At first glance, Mirror Broken seems to contradict Mirror Images, also scripted by the Tiptons yet excluded from The Mirror Universe Collection. In that miniseries, a younger Picard had served aboard the ISS Starbreaker until assuming command so he and his shipmates could chart their own course independent of Imperial rule. In Mirror Broken, however, an older Jean-Luc still serves the Emperor, while the Stargazer retains its prime-universe designation. This discrepancy can be reconciled, however, by assuming Picard changed his mind about betraying the Empire when he was younger, and that he and his crew transferred from the Starbreaker to the Stargazer. Or perhaps it’s simply a different mirror universe—IDW has introduced other mirror realities, after all.

Data’s story (and that of creator Noonian Soong) is explored in the Loot Crate one-shot, and it differs from prime Data’s history from “Datalore” and “Brothers.” Picard is shown to have rescued Data from enslavement—the mirror Soong runs a mining facility, with Data, Lore, and other androids providing forced labor—by faking an industrial accident. Picard allies with the cyberneticist, supplying materials in exchange for dilithium, then discreetly liberates Data to serve aboard the Stargazer, and later the Enterprise. In another clever Easter egg, Soong resembles Brent Spiner’s Independence Day character Brackish Okun, though he appears rather younger than he should be, given Soong’s advanced age in “Brothers.” Then again, he’s a scientist—he may have de-aged himself. Or maybe he’s a golem.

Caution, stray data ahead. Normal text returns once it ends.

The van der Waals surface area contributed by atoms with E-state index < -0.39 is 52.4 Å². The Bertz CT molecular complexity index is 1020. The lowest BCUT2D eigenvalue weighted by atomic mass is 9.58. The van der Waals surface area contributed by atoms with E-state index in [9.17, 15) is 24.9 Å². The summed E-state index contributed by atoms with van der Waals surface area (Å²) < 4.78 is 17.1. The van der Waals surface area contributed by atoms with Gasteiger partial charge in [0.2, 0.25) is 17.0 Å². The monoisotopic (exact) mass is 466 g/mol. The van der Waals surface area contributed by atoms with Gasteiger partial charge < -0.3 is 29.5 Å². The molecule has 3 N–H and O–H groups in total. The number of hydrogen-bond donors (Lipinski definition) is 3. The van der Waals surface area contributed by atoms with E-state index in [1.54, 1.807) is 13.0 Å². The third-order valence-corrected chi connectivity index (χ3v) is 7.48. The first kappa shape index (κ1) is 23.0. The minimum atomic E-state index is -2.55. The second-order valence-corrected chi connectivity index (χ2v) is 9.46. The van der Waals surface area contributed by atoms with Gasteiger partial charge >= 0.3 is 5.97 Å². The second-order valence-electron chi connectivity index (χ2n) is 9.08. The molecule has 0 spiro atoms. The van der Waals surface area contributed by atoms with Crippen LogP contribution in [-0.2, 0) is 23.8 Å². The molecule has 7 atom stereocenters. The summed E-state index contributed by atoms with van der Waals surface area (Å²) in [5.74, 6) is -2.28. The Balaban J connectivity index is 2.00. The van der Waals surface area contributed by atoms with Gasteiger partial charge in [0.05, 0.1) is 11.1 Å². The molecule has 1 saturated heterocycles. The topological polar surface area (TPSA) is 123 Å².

As is typical of Tipton Trek tales, Mirror Broken is a trivia hound’s dream, replete with episode references and in-jokes for those knowledgeable enough to recognize them. In issue #1, a trio of Bynar pairs (“11001001”) serve at the Utopia Planitia shipyards, and they’re drawn with red eyes, befitting their devious nature in this reality. (Someone really needs to write a story about evil Bynars. IDW, I’m available.) In that same issue, an officer who appears to be Bruce Maddox (The Next Generation’s “The Measure of a Man” and Picard’s “Stardust City Rag”) oversees the Enterprise’s construction, though he is not identified by name.

Leland T. Lynch, one of the prime Enterprise’s season-one chief engineers (“Skin of Evil”), is initially the mirror starship’s engineering chief, but Brahms puts him out of commission during the coup, then La Forge replaces Lynch in that role, just as he did onscreen. What’s more, the mirror analogue of Lian T’Su (“The Arsenal of Freedom”) serves under Jellico, and when Picard takes over, she remains aboard under his command. In fact, she appears to be a friend of Riker, which explains why she manages to remain aboard following the change in command.